Cybercriminals are continually trying to discover new bugs, backdoors, and other vulnerabilities in software. Worth thousands of dollars on the Dark Web, finding a new vulnerability is like finding gold, according to one real-world hacker. Cybercriminals often use a newly found vulnerability to quietly infiltrate computer systems and infect them with malware. Neither the software developer nor security researchers know about this susceptibility until the attack occurs. In other words, there are zero days between the time when they first learn about the vulnerability and the first attack exploiting it.
A good example of a zero-day attack occurred in April 2017. Hackers exploited a newly discovered vulnerability in Microsoft Word to install different types of malware on computers. They had found a bug in Word’s Object Linking and Embedding (OLE) functionality that let them bypass security measures put in place. To initiate the attack, the cybercriminals used phishing emails that included an attached Word document containing an embedded OLE object. If the recipients fell for the scam and opened the Word document, the object ran code that initiated a process resulting in malware being installed on their computers.
As this example illustrates, the code used to exploit zero-day vulnerabilities is often spread through phishing emails. Another common delivery method is malicious web content.
Why Zero-Day Attacks Are Hard to Defend Against
Zero-day attacks are difficult to defend against for several reasons. For starters, developers do not know about the vulnerability in their software until an attack occurs, so there are initially no patches to fix the security hole. Patches take time to create and distribute, giving hackers ample time to reel in more victims. Plus, if a zero-day attack deploys a new strain of malware, most security software won’t detect the malware.
Another reason why zero-day attacks are hard to defend against is that cybercriminals are deploying more sophisticated phishing emails. Many hackers now take the time to craft a convincing ruse to get people to open an email attachment or click a link embedded in the email message.
Similarly, hackers are becoming more adept at creating malicious web content. While some website-initiated zero-day attacks can be avoided with safe web-browsing habits, malicious advertising, or malvertising, on legitimate websites is hard to protect against. With malvertising, website visitors do not have to click any buttons or follow any links. Just going to the legitimate site starts the attack since the malicious code is in an ad — and the ads are designed to automatically load when a user visits the site.
Finally, zero-day attacks are hard to fend off because hackers are now using advanced obfuscation and evasion techniques in their zero-day attacks to avoid being detected and restricted by traditional sandboxes.
What You Can Do to Fend Off Zero-Day Attacks
Despite the challenges, you can take some basic precautions to help protect your business from the growing threat of zero-day attacks:
- Teach employees how to spot phishing emails. While the vulnerabilities used in zero-day attacks are new, cybercriminals often rely on the old school technique of phishing to deliver the code needed to initiate the attack. Besides letting employees know about the elements commonly found in phishing emails, tell them about the risks associated with opening email attachments and clicking email links.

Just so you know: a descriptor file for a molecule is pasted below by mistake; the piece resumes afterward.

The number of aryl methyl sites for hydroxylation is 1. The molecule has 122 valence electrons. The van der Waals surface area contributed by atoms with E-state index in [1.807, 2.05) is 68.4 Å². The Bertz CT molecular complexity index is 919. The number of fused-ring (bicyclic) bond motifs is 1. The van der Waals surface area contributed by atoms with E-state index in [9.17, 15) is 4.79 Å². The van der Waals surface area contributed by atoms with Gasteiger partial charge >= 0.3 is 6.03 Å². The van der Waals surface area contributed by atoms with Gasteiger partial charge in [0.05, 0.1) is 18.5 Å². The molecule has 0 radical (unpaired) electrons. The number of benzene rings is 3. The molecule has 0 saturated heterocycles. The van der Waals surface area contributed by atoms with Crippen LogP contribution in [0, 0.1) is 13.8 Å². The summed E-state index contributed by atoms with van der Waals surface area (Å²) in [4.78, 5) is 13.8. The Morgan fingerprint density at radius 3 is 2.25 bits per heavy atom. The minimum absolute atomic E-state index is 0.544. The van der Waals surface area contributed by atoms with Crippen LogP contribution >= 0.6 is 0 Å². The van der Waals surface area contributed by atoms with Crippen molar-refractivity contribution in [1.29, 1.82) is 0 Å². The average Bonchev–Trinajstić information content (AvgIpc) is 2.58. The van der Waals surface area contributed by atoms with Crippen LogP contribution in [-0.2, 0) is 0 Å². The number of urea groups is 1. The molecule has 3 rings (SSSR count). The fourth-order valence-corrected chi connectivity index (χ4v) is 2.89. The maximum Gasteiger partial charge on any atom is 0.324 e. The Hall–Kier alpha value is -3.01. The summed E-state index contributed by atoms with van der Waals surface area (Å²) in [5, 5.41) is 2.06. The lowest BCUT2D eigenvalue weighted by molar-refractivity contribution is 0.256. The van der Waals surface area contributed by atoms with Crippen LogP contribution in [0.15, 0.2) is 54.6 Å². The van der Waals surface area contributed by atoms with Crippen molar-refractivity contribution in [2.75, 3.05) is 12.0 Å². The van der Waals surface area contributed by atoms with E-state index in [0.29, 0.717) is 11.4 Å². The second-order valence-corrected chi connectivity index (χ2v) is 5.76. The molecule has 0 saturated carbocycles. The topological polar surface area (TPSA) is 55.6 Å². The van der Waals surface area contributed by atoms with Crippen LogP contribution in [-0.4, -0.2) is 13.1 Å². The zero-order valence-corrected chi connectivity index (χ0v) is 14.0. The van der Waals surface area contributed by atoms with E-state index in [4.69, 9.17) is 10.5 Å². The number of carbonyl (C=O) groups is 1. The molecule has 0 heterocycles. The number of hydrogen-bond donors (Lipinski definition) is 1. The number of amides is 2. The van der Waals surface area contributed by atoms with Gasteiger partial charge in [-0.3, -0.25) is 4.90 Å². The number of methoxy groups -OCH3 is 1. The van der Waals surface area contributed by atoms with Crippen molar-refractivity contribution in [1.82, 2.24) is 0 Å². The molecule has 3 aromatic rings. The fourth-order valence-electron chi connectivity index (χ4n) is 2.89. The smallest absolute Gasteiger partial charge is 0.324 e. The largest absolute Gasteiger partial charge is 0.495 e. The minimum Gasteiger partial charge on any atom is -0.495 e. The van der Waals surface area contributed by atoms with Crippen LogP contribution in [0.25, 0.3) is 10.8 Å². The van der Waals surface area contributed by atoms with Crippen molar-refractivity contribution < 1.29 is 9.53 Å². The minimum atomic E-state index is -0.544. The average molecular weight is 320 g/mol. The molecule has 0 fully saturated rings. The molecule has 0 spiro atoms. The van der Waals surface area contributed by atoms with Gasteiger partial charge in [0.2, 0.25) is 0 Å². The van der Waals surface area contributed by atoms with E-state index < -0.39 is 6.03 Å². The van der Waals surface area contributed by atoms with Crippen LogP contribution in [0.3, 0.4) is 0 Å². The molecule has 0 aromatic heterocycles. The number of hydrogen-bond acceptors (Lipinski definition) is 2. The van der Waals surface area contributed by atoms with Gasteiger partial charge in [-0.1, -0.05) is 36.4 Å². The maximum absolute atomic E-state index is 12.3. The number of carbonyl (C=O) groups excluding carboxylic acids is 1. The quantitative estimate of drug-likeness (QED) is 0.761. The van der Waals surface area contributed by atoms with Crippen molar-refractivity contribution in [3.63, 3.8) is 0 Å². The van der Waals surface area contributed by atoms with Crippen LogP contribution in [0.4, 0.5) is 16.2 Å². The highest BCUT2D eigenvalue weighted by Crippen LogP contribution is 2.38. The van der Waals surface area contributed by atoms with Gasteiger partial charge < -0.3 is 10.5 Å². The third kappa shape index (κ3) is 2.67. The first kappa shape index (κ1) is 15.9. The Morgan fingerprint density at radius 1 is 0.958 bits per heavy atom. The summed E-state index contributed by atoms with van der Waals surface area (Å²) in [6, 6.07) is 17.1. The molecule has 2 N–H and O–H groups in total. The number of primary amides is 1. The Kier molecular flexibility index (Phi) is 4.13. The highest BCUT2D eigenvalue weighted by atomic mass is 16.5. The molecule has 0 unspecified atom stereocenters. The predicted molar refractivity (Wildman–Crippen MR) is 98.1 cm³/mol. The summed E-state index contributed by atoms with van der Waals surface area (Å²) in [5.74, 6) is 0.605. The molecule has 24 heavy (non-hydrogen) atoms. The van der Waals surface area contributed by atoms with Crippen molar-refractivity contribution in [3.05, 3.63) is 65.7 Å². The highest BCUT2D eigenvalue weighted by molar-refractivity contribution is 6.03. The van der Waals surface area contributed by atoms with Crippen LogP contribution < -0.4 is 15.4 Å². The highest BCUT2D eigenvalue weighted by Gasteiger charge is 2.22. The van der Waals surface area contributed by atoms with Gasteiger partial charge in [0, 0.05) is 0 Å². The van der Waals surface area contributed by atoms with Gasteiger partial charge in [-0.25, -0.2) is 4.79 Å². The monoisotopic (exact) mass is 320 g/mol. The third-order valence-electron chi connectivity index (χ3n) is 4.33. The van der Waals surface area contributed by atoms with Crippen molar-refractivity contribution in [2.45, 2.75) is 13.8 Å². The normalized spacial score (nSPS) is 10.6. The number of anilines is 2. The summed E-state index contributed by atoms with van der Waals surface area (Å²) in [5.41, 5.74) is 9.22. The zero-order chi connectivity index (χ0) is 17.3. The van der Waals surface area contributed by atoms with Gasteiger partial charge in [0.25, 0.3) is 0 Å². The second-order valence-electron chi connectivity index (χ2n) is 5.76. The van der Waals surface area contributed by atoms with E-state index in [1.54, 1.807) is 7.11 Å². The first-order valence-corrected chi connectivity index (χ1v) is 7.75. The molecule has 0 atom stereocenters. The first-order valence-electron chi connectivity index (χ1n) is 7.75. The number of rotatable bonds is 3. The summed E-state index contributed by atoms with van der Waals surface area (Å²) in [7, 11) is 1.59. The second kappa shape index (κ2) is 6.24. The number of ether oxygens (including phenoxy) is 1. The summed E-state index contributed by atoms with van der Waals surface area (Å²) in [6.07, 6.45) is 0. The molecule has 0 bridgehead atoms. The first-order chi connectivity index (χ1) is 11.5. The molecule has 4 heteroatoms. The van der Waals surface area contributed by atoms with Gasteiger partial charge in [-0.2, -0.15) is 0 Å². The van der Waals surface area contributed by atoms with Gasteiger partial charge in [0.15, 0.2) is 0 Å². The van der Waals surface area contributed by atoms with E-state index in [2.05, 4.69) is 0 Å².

- Talk to employees about Internet safety. For example, let them know that they should avoid visiting websites labeled as risky by security software and warn them about the dangers of enabling popups (they are disabled by default in most web browsers). Although safe browsing habits will not stop a zero-day attack initiated through malvertising on a legitimate website, it might prevent less sophisticated zero-day attacks.
- Make sure your firewall uses stateful inspection to help detect and stop suspicious connections. Most modern firewalls use stateful inspections, but older firewalls might not.
- Reduce your business’s attack surface. The less software you have, the less vulnerable your business will be to zero-day attacks. This includes disabling or uninstalling web browser plug-ins not being used.
- Consider using an onsite or cloud-based intrusion protection system. These solutions use advanced technologies (e.g., threat emulation, virtualization, memory analysis) to better detect zero-day attacks.
Although it will not stop a zero-day attack, it is important to make sure that your operating system software and applications are regularly updated on your computers so that known vulnerabilities are patched. Similarly, your security software needs to be regularly updated to protect your computers from known malware threats.
Protect Your Business Against Zero-Day Attacks
Zero-day attacks are a lucrative business for cybercriminals, so they are not going away. Adopting the mindset that you cannot protect your business from these attacks because they involve unknown vulnerabilities is risky. Admittedly, it is difficult to defend against them, but you can take some basic precautions. We are here if you need help with determining and implementing the specific measures you need to take.